However, pub is the most commonly used term to describe any form of meeting mates and going to the pub for a few, regardless of what establishment you are going to.

  5. There is little difference today but in 1830 a law passed which allowed anyone who paid for a license to sell beer and cider from their home, making their home a public house.

    Just FYI when you say the place you go is a “free house” this means it isn’t owned by a brewery. If you were to visit the UK in London you might go to a Fuller’s pub, in Manchester a Hyde’s pub Birmingham a Mitchell and Butler’s. But all over the country you’ll find Wetherspoons Free Houses which serve beers from various brewerys depending on their current contracts.

  6. I think the best description I’ve heard is that a pub is “The neighborhood’s living room”.

  7. pubs in my home-town generally have an open fire. nothing better than stepping out of the rain to be welcomed by the sound and warmth of roasting hearth and a pint of cider.

  8. It’s like what the one dude said about porn. I can’t specifically describe what a pub “is” but I know one when I enter one.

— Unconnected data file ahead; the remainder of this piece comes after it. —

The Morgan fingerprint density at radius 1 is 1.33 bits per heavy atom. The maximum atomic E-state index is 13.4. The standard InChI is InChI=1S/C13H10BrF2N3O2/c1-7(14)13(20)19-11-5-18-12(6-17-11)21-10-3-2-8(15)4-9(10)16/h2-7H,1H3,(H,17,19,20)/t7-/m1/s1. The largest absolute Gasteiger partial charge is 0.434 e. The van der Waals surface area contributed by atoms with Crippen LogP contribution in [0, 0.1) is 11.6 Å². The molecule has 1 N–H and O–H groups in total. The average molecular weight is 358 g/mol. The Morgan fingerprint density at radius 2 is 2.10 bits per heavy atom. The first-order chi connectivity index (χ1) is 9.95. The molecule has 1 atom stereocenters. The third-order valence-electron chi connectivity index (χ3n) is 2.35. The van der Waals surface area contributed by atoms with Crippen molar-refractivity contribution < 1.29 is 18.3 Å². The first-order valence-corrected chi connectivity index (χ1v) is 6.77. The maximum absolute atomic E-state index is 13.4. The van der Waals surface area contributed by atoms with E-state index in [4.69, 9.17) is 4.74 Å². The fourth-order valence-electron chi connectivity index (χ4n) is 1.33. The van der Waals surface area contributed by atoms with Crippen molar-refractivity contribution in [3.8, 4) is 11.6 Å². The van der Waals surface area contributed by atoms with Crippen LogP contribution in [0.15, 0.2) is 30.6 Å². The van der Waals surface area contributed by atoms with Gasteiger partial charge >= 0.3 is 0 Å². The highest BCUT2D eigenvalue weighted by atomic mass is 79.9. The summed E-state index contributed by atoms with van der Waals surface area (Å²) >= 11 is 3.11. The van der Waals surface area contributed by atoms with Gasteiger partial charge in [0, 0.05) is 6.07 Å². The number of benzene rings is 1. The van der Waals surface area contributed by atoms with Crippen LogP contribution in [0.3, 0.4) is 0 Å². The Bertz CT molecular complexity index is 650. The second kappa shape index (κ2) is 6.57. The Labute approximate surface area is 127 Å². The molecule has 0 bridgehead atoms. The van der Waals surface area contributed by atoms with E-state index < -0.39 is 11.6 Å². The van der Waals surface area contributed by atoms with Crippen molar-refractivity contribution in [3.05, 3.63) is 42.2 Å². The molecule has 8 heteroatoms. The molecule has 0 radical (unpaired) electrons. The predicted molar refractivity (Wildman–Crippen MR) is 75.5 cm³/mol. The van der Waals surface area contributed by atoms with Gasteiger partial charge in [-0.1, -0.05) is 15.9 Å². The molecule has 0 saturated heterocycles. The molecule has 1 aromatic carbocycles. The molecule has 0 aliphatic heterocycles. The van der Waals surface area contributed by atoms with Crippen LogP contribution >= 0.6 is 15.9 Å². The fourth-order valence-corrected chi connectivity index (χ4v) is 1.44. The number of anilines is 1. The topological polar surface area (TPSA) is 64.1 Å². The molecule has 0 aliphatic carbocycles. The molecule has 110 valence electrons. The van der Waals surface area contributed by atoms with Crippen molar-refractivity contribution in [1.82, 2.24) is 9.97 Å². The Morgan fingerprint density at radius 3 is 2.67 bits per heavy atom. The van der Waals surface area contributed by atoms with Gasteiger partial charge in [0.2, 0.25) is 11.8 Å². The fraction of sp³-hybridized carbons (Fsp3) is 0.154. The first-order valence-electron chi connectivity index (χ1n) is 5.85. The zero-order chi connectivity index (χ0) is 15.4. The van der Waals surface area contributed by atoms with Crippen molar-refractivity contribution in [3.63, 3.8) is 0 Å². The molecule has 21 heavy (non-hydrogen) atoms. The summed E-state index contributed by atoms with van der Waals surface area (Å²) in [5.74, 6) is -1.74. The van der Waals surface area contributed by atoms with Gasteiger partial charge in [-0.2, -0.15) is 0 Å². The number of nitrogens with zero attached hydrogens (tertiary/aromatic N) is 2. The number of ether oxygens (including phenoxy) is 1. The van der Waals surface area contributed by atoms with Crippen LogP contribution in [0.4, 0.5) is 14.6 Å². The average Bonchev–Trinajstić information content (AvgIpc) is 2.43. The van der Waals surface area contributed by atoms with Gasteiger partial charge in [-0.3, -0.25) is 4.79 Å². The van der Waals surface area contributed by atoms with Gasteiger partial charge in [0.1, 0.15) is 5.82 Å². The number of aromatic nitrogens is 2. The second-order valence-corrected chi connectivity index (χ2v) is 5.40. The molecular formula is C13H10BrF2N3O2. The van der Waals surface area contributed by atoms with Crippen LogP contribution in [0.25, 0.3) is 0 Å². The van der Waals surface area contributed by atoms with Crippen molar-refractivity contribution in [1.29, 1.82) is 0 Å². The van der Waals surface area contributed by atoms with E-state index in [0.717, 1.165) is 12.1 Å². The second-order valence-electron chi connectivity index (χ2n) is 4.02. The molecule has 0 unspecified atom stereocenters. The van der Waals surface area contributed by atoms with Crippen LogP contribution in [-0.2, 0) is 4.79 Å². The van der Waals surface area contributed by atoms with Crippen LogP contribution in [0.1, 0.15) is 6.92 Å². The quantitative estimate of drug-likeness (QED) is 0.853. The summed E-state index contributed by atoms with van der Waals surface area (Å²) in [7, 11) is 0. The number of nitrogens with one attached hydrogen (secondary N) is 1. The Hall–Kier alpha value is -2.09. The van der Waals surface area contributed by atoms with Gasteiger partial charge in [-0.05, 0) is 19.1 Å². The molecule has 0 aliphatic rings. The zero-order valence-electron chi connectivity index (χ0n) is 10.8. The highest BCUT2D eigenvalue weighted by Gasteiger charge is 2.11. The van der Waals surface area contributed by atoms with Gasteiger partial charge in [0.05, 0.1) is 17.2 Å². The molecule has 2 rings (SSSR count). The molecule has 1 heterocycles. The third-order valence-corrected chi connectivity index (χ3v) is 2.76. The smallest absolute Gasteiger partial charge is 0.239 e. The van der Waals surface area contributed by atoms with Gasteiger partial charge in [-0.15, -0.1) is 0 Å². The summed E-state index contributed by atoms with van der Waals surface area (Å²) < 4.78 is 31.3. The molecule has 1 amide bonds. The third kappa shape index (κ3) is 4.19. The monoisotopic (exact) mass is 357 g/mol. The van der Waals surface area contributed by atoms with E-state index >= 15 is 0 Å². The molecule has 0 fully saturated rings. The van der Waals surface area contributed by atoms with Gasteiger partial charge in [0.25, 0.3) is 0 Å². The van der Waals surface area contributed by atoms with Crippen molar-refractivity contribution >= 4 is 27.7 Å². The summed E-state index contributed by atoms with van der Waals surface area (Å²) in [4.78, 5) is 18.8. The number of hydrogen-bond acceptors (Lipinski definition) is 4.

9. In the US a pub is a bar that someone decided to call a pub because they went with an Irish/English theme.

  10. If you ask for a cocktail in a proper pub, you will be spat upon.

  11. For me, you can feel the difference in a pub and a bar.

    To me, a pub is an inviting place. Very warm. Very friendly. Great cheerful atmosphere.

    A bar CAN be warm and inviting. but it doesn’t have to be.

  12. Also from that AMA: Pubs are an English tradition. It’s not that other cultures do not have something vaguely similar, it’s just that they come from a history unique to Britain. In the US, it’s essentially just a branding idea. Pubs and bars are, for the most part, interchangeable (YMMV based on individual States). For example: in Indiana, where I currently live, all bars must be able to provide food. Even if they have no intention of offering it to guests. One of my favorite places in Indianapolis (White Rabbit Cabaret) has a stockpile of 5 year old Hot Pockets and boxes of Cheerios in the back room that will never get eaten. This is because the law in Indiana says you cannot sell alcohol exclusively — you must be able to also serve patrons food.

  13. A good pub has levels. Small rooms, open areas, multiple bars, upper areas, discreet nooks and crannies. Even modulating the elevation by a single step can make a world of difference in look and feel.

  14. Pub is short for Public House, it’s where you would get your food and your drink.

    A Bar is just a bar, it’s just for drinks, sometimes some nuts.

    Lounges are often times watered down pubs as in they have food, but not usually full meals, just appetizers and what not.

  15. Already answered in depth above but the TL;DR I like the most re: Pubs is that a good one should function as a neighborhood living room.

    Read a book, have a beer, enjoy a good conversation without having to scram over Pitbull & Lorde.